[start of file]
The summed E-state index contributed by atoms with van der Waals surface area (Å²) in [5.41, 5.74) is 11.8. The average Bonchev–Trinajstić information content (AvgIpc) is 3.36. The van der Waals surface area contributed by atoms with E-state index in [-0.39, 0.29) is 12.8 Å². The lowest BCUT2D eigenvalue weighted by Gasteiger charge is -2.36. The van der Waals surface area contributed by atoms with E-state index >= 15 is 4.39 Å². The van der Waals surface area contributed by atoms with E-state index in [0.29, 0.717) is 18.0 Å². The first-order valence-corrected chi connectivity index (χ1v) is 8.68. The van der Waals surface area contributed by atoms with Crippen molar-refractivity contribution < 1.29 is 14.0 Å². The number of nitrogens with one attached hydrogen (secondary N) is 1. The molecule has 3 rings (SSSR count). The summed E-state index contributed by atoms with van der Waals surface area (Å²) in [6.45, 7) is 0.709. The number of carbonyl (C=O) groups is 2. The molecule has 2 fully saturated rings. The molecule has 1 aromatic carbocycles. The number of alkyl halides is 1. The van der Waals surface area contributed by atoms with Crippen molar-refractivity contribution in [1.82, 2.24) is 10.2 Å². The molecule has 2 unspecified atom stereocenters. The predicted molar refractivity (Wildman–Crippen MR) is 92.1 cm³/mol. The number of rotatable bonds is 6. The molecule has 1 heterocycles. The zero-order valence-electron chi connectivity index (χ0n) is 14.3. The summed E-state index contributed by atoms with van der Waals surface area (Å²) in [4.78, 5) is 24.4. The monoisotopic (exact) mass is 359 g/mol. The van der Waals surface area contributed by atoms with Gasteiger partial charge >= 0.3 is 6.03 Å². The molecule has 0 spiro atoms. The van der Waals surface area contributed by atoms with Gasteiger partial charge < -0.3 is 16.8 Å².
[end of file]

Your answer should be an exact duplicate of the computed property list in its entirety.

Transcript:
The summed E-state index contributed by atoms with van der Waals surface area (Å²) in [5.41, 5.74) is 11.8. The average Bonchev–Trinajstić information content (AvgIpc) is 3.36. The van der Waals surface area contributed by atoms with E-state index in [-0.39, 0.29) is 12.8 Å². The lowest BCUT2D eigenvalue weighted by Gasteiger charge is -2.36. The van der Waals surface area contributed by atoms with E-state index >= 15 is 4.39 Å². The van der Waals surface area contributed by atoms with E-state index in [0.29, 0.717) is 18.0 Å². The first-order valence-corrected chi connectivity index (χ1v) is 8.68. The van der Waals surface area contributed by atoms with Crippen molar-refractivity contribution < 1.29 is 14.0 Å². The number of nitrogens with one attached hydrogen (secondary N) is 1. The molecule has 3 rings (SSSR count). The summed E-state index contributed by atoms with van der Waals surface area (Å²) in [6.45, 7) is 0.709. The number of carbonyl (C=O) groups is 2. The molecule has 2 fully saturated rings. The molecule has 1 aromatic carbocycles. The number of alkyl halides is 1. The van der Waals surface area contributed by atoms with Crippen molar-refractivity contribution in [1.82, 2.24) is 10.2 Å². The molecule has 2 unspecified atom stereocenters. The predicted molar refractivity (Wildman–Crippen MR) is 92.1 cm³/mol. The number of rotatable bonds is 6. The molecule has 1 heterocycles. The zero-order valence-electron chi connectivity index (χ0n) is 14.3. The summed E-state index contributed by atoms with van der Waals surface area (Å²) in [4.78, 5) is 24.4. The monoisotopic (exact) mass is 359 g/mol. The van der Waals surface area contributed by atoms with Gasteiger partial charge >= 0.3 is 6.03 Å². The molecule has 0 spiro atoms. The van der Waals surface area contributed by atoms with Gasteiger partial charge < -0.3 is 16.8 Å².